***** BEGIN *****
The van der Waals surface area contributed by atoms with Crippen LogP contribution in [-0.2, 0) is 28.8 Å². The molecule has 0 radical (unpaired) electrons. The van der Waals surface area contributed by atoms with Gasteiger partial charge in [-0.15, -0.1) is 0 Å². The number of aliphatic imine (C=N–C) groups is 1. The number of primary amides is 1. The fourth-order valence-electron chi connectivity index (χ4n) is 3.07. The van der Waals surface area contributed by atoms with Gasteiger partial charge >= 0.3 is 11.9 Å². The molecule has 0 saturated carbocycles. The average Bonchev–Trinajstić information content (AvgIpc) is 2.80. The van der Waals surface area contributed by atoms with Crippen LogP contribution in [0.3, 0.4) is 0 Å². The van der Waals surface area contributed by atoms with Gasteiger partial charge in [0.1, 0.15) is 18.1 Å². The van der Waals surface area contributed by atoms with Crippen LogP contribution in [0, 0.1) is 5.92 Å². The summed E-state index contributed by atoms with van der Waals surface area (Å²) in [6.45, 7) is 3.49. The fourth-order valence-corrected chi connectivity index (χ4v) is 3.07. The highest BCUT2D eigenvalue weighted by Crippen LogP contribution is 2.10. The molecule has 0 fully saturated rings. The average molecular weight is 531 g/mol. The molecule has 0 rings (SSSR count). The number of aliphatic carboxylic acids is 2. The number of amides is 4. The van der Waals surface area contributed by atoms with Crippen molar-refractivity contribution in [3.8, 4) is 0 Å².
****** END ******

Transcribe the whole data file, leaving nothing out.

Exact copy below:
The van der Waals surface area contributed by atoms with Crippen LogP contribution in [-0.2, 0) is 28.8 Å². The molecule has 0 radical (unpaired) electrons. The van der Waals surface area contributed by atoms with Gasteiger partial charge in [-0.15, -0.1) is 0 Å². The number of aliphatic imine (C=N–C) groups is 1. The number of primary amides is 1. The fourth-order valence-electron chi connectivity index (χ4n) is 3.07. The van der Waals surface area contributed by atoms with Gasteiger partial charge >= 0.3 is 11.9 Å². The molecule has 0 saturated carbocycles. The average Bonchev–Trinajstić information content (AvgIpc) is 2.80. The van der Waals surface area contributed by atoms with Crippen LogP contribution in [0.3, 0.4) is 0 Å². The van der Waals surface area contributed by atoms with Gasteiger partial charge in [0.1, 0.15) is 18.1 Å². The van der Waals surface area contributed by atoms with Crippen LogP contribution in [0, 0.1) is 5.92 Å². The summed E-state index contributed by atoms with van der Waals surface area (Å²) in [6.45, 7) is 3.49. The fourth-order valence-corrected chi connectivity index (χ4v) is 3.07. The highest BCUT2D eigenvalue weighted by Crippen LogP contribution is 2.10. The molecule has 0 fully saturated rings. The average molecular weight is 531 g/mol. The molecule has 0 rings (SSSR count). The number of aliphatic carboxylic acids is 2. The number of amides is 4. The van der Waals surface area contributed by atoms with Crippen molar-refractivity contribution in [3.8, 4) is 0 Å².